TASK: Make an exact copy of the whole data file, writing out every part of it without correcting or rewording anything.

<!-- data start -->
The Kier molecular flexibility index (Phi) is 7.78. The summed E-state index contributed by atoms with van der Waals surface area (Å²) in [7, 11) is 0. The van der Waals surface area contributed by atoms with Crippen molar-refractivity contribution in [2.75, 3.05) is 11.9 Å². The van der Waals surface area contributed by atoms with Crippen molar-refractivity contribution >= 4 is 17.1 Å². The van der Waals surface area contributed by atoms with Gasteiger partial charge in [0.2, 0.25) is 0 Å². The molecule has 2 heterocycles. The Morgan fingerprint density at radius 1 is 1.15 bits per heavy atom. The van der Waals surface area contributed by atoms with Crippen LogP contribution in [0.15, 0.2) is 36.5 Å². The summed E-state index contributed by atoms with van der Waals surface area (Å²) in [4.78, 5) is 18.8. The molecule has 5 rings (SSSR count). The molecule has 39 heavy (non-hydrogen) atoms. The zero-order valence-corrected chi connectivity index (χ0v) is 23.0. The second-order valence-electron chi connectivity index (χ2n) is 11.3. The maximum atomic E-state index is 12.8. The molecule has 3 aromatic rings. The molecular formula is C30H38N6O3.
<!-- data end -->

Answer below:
The Kier molecular flexibility index (Phi) is 7.78. The summed E-state index contributed by atoms with van der Waals surface area (Å²) in [7, 11) is 0. The van der Waals surface area contributed by atoms with Crippen molar-refractivity contribution in [2.75, 3.05) is 11.9 Å². The van der Waals surface area contributed by atoms with Crippen molar-refractivity contribution >= 4 is 17.1 Å². The van der Waals surface area contributed by atoms with Gasteiger partial charge in [0.2, 0.25) is 0 Å². The molecule has 2 heterocycles. The Morgan fingerprint density at radius 1 is 1.15 bits per heavy atom. The van der Waals surface area contributed by atoms with Crippen LogP contribution in [0.15, 0.2) is 36.5 Å². The summed E-state index contributed by atoms with van der Waals surface area (Å²) in [4.78, 5) is 18.8. The molecule has 5 rings (SSSR count). The molecule has 39 heavy (non-hydrogen) atoms. The zero-order valence-corrected chi connectivity index (χ0v) is 23.0. The second-order valence-electron chi connectivity index (χ2n) is 11.3. The maximum atomic E-state index is 12.8. The molecule has 3 aromatic rings. The molecular formula is C30H38N6O3.